Starbucks announced massive expansion plans after its highly lucrative distribution deal with Nestle, which netted the coffee chain some US$7 billion. Now, it’s shooting for almost double the amount of shops in China – the world’s second largest economy – to 6,000 from its current 3,300 in the next five years.
Broken down, this would mean a Starbucks opening roughly every 15 hours, and marks a notable increase on the company’s previous goal of 500 new locations per year. The plan is to triple operating profit and revenue by 2022.
While China is traditionally a tea-drinking nation – which Starbucks has capitalised on quite successfully in the past – the coffee chain is hoping to convert some of those drinkers to coffee, and is additionally betting on pre-made cold take-away beverages as a big driver of sales, as trends indicate that more and more consumers are opting for on-the-go.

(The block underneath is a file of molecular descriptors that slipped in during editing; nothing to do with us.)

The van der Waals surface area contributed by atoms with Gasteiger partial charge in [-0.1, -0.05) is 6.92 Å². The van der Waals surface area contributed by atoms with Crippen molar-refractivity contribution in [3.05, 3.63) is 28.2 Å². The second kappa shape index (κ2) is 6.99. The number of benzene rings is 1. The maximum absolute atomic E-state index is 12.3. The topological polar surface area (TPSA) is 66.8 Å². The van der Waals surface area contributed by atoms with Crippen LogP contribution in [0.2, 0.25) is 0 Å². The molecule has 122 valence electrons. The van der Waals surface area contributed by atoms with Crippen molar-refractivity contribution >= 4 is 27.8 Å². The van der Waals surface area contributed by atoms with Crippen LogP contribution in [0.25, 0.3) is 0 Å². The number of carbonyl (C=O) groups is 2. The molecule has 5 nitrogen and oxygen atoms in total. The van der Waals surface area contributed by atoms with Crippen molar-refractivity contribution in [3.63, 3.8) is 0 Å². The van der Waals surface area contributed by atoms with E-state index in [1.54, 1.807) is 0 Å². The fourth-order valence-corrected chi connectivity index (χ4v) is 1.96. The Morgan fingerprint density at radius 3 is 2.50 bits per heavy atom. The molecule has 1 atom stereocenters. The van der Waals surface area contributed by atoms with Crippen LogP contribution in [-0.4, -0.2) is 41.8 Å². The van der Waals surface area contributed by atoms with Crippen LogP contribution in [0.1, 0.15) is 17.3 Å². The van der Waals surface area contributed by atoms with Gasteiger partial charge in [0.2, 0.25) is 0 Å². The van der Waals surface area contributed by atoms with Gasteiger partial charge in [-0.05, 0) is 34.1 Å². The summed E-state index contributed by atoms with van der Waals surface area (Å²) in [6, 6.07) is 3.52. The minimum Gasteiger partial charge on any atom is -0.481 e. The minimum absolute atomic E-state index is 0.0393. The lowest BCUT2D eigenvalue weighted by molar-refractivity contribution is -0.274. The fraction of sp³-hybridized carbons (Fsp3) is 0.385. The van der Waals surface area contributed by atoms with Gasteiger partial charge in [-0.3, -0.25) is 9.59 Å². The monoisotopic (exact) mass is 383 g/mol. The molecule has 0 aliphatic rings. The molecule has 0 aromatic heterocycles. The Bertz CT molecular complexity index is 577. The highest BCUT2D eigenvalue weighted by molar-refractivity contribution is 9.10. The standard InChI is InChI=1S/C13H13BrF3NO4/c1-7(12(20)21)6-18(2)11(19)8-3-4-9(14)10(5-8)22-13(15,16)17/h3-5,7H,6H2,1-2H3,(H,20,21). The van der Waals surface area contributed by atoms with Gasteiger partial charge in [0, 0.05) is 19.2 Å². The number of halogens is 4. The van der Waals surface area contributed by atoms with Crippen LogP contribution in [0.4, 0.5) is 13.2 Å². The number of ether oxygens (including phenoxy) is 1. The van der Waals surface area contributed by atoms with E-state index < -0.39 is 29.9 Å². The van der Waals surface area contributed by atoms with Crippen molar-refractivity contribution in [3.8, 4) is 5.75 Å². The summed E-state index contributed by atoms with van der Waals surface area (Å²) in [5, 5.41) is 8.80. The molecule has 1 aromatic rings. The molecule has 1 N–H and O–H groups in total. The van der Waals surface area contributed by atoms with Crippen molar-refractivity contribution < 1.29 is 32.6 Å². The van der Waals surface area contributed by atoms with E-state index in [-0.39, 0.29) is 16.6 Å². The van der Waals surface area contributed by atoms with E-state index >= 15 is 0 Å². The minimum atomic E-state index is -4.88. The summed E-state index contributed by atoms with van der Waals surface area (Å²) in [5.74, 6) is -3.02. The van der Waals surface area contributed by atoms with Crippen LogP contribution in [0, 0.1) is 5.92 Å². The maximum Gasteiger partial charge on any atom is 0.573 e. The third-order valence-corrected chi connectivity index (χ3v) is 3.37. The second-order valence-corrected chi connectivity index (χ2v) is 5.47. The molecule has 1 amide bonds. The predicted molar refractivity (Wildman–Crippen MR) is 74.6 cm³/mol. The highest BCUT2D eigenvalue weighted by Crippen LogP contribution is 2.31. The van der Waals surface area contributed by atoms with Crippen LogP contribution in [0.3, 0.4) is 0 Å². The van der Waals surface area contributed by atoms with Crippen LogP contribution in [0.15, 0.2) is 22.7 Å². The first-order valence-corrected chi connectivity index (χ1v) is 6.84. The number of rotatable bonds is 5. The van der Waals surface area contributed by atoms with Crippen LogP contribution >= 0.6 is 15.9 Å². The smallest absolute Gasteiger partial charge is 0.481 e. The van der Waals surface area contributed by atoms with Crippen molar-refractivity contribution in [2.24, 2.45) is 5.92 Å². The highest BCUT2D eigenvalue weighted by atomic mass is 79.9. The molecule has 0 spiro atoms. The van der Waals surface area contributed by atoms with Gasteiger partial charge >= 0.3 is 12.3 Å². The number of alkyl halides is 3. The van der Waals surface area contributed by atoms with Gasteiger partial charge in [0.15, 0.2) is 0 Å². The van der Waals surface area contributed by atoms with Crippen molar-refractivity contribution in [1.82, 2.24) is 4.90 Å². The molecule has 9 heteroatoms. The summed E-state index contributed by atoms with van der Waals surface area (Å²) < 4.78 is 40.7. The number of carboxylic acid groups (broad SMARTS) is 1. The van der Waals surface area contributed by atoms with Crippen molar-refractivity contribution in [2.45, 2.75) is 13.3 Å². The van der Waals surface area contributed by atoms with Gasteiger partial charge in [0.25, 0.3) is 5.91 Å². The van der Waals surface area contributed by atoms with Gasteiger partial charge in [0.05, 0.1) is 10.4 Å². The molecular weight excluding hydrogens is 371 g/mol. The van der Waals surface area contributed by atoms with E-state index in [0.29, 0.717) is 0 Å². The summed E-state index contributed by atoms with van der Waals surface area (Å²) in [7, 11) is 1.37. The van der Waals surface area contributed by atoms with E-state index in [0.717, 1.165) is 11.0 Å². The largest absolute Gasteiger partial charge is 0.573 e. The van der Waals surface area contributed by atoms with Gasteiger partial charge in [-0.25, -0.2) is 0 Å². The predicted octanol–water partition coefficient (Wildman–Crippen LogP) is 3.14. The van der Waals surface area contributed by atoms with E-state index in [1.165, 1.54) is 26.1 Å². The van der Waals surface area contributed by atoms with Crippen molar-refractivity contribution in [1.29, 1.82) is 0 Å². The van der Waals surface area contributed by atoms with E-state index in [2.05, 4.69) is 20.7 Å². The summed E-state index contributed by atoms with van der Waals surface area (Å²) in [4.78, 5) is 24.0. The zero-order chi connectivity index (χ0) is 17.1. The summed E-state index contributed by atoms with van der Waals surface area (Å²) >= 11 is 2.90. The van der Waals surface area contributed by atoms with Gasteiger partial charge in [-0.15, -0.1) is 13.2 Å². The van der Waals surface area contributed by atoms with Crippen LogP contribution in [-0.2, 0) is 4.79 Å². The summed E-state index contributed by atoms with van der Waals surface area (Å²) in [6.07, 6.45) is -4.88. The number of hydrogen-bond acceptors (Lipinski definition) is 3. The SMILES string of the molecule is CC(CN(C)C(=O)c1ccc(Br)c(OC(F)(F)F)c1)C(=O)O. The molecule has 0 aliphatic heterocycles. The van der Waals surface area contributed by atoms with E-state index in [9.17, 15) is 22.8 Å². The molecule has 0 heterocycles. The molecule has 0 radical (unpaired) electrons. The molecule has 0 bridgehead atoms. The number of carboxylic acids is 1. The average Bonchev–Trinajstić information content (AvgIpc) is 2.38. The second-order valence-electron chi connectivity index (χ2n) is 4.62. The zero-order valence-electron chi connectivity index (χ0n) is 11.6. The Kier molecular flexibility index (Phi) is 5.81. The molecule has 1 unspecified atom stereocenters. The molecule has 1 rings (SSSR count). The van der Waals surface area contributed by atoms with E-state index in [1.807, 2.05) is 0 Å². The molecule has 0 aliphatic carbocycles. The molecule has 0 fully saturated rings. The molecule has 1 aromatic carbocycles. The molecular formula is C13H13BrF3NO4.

In the same earnings report, Starbucks noted that the ‘My Starbucks Rewards’ loyalty programme has been extremely important to sales. While members only make up around a fifth of the customer base, they account for roughly a third of overall sales. Membership of the programme expanded 12% to nearly 15 million, making it an important avenue of focus going forward.
To attract even more into the program, wants to expand some previously exclusive features like Mobile Order-and-Pay to non-members, leveraging Wi-Fi signup in stores, and promoting afternoon Happy Hour.
In December last year, Starbucks opened its largest store in Shanghai – a 30,000 square feet shop the size of about half a soccer pitch, and bought out all joint ventures in China for US$1.3 billion in the company’s biggest acquisition ever in July 2017.